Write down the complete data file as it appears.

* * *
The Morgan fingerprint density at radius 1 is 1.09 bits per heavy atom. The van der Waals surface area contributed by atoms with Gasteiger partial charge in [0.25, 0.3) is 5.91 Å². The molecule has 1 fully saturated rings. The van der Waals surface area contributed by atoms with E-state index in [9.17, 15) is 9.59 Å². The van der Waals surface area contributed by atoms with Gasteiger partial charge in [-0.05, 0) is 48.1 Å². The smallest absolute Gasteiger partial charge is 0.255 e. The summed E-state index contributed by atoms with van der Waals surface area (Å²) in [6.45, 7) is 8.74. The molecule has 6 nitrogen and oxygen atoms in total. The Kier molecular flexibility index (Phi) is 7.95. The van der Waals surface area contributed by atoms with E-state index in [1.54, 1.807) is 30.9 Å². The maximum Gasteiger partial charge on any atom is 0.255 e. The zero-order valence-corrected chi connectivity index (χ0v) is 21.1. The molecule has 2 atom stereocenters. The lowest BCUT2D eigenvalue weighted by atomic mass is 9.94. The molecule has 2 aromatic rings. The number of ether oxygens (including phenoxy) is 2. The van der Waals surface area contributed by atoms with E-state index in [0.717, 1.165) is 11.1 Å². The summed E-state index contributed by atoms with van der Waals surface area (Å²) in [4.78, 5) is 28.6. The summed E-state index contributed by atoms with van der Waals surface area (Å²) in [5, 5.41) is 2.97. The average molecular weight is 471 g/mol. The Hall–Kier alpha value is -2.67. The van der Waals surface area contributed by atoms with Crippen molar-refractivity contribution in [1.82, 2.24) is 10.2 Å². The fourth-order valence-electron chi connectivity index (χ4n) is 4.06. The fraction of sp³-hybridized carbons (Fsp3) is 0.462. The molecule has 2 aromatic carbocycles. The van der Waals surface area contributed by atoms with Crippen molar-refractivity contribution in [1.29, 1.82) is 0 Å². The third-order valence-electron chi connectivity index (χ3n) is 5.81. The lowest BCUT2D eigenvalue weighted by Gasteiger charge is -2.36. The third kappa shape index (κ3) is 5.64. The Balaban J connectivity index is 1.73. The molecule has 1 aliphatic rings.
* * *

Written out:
The Morgan fingerprint density at radius 1 is 1.09 bits per heavy atom. The van der Waals surface area contributed by atoms with Gasteiger partial charge in [0.25, 0.3) is 5.91 Å². The molecule has 1 fully saturated rings. The van der Waals surface area contributed by atoms with E-state index in [9.17, 15) is 9.59 Å². The van der Waals surface area contributed by atoms with Gasteiger partial charge in [-0.05, 0) is 48.1 Å². The smallest absolute Gasteiger partial charge is 0.255 e. The summed E-state index contributed by atoms with van der Waals surface area (Å²) in [6.45, 7) is 8.74. The molecule has 6 nitrogen and oxygen atoms in total. The Kier molecular flexibility index (Phi) is 7.95. The van der Waals surface area contributed by atoms with E-state index in [1.54, 1.807) is 30.9 Å². The maximum Gasteiger partial charge on any atom is 0.255 e. The zero-order valence-corrected chi connectivity index (χ0v) is 21.1. The molecule has 2 atom stereocenters. The lowest BCUT2D eigenvalue weighted by atomic mass is 9.94. The molecule has 2 aromatic rings. The number of ether oxygens (including phenoxy) is 2. The van der Waals surface area contributed by atoms with E-state index in [0.717, 1.165) is 11.1 Å². The summed E-state index contributed by atoms with van der Waals surface area (Å²) in [4.78, 5) is 28.6. The summed E-state index contributed by atoms with van der Waals surface area (Å²) in [5, 5.41) is 2.97. The average molecular weight is 471 g/mol. The Hall–Kier alpha value is -2.67. The van der Waals surface area contributed by atoms with Crippen molar-refractivity contribution in [1.82, 2.24) is 10.2 Å². The fourth-order valence-electron chi connectivity index (χ4n) is 4.06. The fraction of sp³-hybridized carbons (Fsp3) is 0.462. The molecule has 2 aromatic carbocycles. The van der Waals surface area contributed by atoms with Crippen molar-refractivity contribution in [1.29, 1.82) is 0 Å². The third-order valence-electron chi connectivity index (χ3n) is 5.81. The lowest BCUT2D eigenvalue weighted by Gasteiger charge is -2.36. The third kappa shape index (κ3) is 5.64. The Balaban J connectivity index is 1.73. The molecule has 1 aliphatic rings.